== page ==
Gender Neutral Facilities Aren’t on the Table, but They Should Be
In a clever inversion reminiscent of how the pro-H8 campaign ran as a no campaign, professional transphobes have laundered their unprecedented anti-trans legislation as a protection of the status quo, painting their opponents as degenerates bent on bringing us gender-neutral bathrooms and other facilities. Even neutral and trans-sympathetic articles are misleadingly running with an image of a gender-neutral bathroom sign.
It’s important to fight the misinformation. It plays into the general lie that conservatives only ever go on the defense against societal changes and never go on the attack. It’s important that people get that trans people are being harassed in ways they weren’t in the past at the same time as making gains.
But since we have to pay the price for allegedly pushing for gender neutral facilities, a change to the status quo (but also a throwback to before building codes required separate bathrooms), we might as well push for it. Because if done right, it needn’t be at the expense of the more pertinent goal of ensuring trans women and girls can use the women’s room. It could be a huge improvement for the general population, which contains more trans and gender non-conforming people than is widely assumed.
It’s wrong to equate “trans women” with only openly trans women, especially when you understand what it is to be trans. A trans woman wasn’t a man up until she came out. She wasn’t even necessarily fully seen as such. Though some may describe themselves as having been male and becoming female, either out of making things easier for cis people to understand or even out of genuinely seeing things in those terms themselves, it’s generally the case that trans women were female all along, trans men male all along, and so on.
A substantial portion of trans individuals are either in the closet or haven’t even come to terms with being trans. There are many costs to coming out in terms of discrimination and complicating interpersonal relationships. Though it may ultimately improve things, many closeted or unrealized trans people are in a comparatively comfortable local maximum, meaning that transition will make things worse before they gets better. Many other are non-binary, navigating a society that tries so hard to place them into one of two narrow boxes they just don’t fit in.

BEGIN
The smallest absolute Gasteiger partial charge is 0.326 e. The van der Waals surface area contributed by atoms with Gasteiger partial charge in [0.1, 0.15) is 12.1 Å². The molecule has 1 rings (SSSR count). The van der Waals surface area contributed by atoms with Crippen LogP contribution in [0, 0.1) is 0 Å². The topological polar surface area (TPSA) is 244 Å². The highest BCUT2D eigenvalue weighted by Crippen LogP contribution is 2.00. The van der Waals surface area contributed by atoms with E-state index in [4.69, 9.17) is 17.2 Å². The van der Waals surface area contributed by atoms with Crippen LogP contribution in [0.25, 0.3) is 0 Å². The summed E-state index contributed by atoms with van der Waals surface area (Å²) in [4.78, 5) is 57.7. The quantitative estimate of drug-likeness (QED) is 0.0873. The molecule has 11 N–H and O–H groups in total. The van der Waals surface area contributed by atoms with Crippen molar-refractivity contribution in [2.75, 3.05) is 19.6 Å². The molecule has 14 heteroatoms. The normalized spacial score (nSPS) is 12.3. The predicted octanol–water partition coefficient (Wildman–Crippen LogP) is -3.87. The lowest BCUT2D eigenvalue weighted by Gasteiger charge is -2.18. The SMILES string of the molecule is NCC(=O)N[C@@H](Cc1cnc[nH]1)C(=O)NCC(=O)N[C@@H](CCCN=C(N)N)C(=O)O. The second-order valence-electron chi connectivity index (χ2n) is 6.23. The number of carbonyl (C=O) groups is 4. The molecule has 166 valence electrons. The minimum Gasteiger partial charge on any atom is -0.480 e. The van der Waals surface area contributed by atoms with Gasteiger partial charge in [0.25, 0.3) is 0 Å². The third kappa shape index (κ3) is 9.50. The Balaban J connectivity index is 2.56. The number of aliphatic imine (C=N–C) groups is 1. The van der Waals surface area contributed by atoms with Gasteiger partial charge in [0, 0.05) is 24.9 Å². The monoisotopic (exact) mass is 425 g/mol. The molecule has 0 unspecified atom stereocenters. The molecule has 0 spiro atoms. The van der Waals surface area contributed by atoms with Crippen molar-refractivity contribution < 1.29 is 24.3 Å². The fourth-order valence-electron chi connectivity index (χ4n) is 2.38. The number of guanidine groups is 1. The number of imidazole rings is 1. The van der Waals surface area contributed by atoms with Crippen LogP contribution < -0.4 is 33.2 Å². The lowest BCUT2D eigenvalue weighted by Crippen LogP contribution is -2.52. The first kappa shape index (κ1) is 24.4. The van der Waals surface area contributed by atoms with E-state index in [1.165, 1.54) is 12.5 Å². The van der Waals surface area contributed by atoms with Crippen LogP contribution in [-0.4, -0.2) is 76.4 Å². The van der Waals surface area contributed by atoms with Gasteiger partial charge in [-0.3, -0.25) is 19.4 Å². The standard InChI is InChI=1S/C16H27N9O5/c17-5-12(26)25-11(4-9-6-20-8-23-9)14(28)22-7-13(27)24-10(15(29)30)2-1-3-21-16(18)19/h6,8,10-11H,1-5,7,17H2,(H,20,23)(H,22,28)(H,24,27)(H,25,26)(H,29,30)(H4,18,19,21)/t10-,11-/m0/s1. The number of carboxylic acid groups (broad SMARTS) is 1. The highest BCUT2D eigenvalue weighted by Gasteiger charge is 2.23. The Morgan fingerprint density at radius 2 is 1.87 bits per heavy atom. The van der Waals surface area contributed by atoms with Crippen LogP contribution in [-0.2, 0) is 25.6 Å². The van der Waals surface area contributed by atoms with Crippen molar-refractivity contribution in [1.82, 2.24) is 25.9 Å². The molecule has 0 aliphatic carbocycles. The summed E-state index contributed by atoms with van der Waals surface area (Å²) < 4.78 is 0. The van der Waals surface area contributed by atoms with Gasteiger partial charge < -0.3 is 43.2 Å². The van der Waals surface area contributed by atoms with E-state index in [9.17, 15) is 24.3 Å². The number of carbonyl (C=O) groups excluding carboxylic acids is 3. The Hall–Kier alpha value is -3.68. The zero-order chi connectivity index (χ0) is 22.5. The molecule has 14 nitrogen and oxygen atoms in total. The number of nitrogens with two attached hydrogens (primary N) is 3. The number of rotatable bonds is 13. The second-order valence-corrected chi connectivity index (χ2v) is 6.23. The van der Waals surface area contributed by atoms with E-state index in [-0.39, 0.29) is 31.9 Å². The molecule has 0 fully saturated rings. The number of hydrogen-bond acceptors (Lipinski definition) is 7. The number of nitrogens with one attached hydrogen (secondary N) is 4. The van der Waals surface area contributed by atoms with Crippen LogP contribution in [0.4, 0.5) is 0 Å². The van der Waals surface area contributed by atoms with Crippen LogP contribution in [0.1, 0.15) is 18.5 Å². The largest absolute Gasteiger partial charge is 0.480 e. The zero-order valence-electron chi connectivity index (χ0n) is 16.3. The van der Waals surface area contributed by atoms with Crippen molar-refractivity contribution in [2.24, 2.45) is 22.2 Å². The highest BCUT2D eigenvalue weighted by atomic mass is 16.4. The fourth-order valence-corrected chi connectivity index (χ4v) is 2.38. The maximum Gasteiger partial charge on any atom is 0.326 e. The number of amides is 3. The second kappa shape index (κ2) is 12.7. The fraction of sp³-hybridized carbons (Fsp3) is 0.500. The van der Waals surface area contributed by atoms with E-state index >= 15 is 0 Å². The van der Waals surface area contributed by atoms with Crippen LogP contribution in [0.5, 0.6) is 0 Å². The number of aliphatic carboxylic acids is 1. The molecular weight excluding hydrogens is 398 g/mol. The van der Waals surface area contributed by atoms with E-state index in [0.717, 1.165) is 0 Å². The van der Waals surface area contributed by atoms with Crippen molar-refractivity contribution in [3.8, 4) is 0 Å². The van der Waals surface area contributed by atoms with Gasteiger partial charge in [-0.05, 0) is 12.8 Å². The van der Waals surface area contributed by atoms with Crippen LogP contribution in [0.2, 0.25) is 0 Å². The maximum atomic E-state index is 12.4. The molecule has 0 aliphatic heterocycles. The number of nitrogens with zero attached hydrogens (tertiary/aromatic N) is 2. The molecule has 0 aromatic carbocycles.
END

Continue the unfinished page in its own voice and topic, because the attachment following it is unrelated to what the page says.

Thus I see the population of “boys” being subject to undressing in front of each other in the boy’s locker room as a population that’s not entirely boys. It’s unavoidable: even if our policies become comparatively tolerant and we universally allow openly trans girls to use the girls’ facilities, we’re still inadvertently forcing girls and other non-boys to use the boy’s room. Further, I resent the notion that I’m supposed to feel comfortable getting undressed or busting out my wang before a urinal just because I’m supposed to be among my own kind.
The old status quo of no explicit laws that prop up birth certificates as an authority on gender is better than what lies ahead if reactionaries have their way, but it’s not ideal. It’s what we fight for because we’re put on the defense. Our culture and legal system demanding dual facilities is built upon the lie that everyone is cisgender, heterosexual and not intersex. That no one is made uncomfortable around other bodies just because of some anatomical similarities.
Our facilities should be built as if we’re forcing people of different genders to use them together because it’s unavoidable that we’re doing exactly that. We might as well admit so and build anything new from the ground-up with privacy in mind, not with the barbaric idea that urinals without even dividers between them are just fine.
So it’s time to stop just being on the defense, because many conservatives are really reactionaries at heart. It’s time to be on the offense and push for the most politically incorrect thing of all – gender neutrality before the law.
Gender Neutral Facilities Aren’t on the Table, but They Should Be by Thomas J. Webb is licensed under a Creative Commons Attribution 4.0 International License.